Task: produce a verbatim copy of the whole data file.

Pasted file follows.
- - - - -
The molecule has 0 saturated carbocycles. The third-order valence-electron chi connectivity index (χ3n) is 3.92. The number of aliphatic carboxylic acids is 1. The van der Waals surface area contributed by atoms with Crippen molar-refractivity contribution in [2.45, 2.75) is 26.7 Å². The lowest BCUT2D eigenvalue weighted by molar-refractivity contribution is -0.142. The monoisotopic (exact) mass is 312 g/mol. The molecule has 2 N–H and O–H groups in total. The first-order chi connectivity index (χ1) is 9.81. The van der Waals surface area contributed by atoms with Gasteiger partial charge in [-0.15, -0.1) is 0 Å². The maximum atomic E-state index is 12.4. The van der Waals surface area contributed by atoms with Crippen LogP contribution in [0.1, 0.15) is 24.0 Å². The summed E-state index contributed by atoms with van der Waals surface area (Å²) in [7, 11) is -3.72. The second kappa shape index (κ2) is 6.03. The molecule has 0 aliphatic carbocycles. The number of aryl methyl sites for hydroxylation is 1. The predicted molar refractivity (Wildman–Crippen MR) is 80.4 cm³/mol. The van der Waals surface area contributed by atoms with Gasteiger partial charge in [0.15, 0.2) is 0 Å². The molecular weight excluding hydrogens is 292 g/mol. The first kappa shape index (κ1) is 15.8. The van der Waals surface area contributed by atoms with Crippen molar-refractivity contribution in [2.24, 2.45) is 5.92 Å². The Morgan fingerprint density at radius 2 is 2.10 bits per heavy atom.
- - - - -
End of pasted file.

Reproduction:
The molecule has 0 saturated carbocycles. The third-order valence-electron chi connectivity index (χ3n) is 3.92. The number of aliphatic carboxylic acids is 1. The van der Waals surface area contributed by atoms with Crippen molar-refractivity contribution in [2.45, 2.75) is 26.7 Å². The lowest BCUT2D eigenvalue weighted by molar-refractivity contribution is -0.142. The monoisotopic (exact) mass is 312 g/mol. The molecule has 2 N–H and O–H groups in total. The first-order chi connectivity index (χ1) is 9.81. The van der Waals surface area contributed by atoms with Gasteiger partial charge in [-0.15, -0.1) is 0 Å². The maximum atomic E-state index is 12.4. The van der Waals surface area contributed by atoms with Crippen LogP contribution in [0.1, 0.15) is 24.0 Å². The summed E-state index contributed by atoms with van der Waals surface area (Å²) in [7, 11) is -3.72. The second kappa shape index (κ2) is 6.03. The molecule has 0 aliphatic carbocycles. The number of aryl methyl sites for hydroxylation is 1. The predicted molar refractivity (Wildman–Crippen MR) is 80.4 cm³/mol. The van der Waals surface area contributed by atoms with Gasteiger partial charge in [0.15, 0.2) is 0 Å². The molecular weight excluding hydrogens is 292 g/mol. The first kappa shape index (κ1) is 15.8. The van der Waals surface area contributed by atoms with Crippen molar-refractivity contribution in [2.24, 2.45) is 5.92 Å². The Morgan fingerprint density at radius 2 is 2.10 bits per heavy atom.